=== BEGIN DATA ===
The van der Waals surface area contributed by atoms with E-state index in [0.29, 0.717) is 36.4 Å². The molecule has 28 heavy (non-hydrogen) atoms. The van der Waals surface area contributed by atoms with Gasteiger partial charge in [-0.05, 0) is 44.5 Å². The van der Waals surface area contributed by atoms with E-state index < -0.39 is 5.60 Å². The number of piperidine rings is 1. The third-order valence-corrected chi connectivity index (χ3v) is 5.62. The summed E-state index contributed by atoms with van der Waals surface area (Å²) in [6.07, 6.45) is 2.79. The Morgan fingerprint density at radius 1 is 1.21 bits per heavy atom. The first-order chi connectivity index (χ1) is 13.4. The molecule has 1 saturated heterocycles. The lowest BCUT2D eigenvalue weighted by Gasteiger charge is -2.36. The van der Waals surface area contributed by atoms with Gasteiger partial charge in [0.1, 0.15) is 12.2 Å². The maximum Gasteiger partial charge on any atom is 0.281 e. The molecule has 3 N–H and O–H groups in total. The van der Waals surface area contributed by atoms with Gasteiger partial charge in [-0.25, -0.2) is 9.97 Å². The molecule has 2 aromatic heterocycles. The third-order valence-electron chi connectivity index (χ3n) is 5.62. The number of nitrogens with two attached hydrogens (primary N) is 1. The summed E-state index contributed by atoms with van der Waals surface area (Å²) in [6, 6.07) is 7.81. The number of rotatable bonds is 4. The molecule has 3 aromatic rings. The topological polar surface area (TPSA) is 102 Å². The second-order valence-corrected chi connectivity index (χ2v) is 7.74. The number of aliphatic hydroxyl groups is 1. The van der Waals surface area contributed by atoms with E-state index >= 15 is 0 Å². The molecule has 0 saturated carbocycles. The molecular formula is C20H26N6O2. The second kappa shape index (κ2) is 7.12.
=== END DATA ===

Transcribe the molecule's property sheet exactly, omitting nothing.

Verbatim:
The van der Waals surface area contributed by atoms with E-state index in [0.29, 0.717) is 36.4 Å². The molecule has 28 heavy (non-hydrogen) atoms. The van der Waals surface area contributed by atoms with Gasteiger partial charge in [-0.05, 0) is 44.5 Å². The van der Waals surface area contributed by atoms with E-state index < -0.39 is 5.60 Å². The number of piperidine rings is 1. The third-order valence-corrected chi connectivity index (χ3v) is 5.62. The summed E-state index contributed by atoms with van der Waals surface area (Å²) in [6.07, 6.45) is 2.79. The Morgan fingerprint density at radius 1 is 1.21 bits per heavy atom. The first-order chi connectivity index (χ1) is 13.4. The molecule has 1 saturated heterocycles. The lowest BCUT2D eigenvalue weighted by Gasteiger charge is -2.36. The van der Waals surface area contributed by atoms with Gasteiger partial charge in [0.1, 0.15) is 12.2 Å². The maximum Gasteiger partial charge on any atom is 0.281 e. The molecule has 3 N–H and O–H groups in total. The van der Waals surface area contributed by atoms with Gasteiger partial charge in [-0.25, -0.2) is 9.97 Å². The molecule has 2 aromatic heterocycles. The third-order valence-electron chi connectivity index (χ3n) is 5.62. The number of nitrogens with two attached hydrogens (primary N) is 1. The summed E-state index contributed by atoms with van der Waals surface area (Å²) in [6, 6.07) is 7.81. The number of rotatable bonds is 4. The molecule has 3 aromatic rings. The topological polar surface area (TPSA) is 102 Å². The second-order valence-corrected chi connectivity index (χ2v) is 7.74. The number of aliphatic hydroxyl groups is 1. The van der Waals surface area contributed by atoms with E-state index >= 15 is 0 Å². The molecule has 0 saturated carbocycles. The molecular formula is C20H26N6O2. The second kappa shape index (κ2) is 7.12.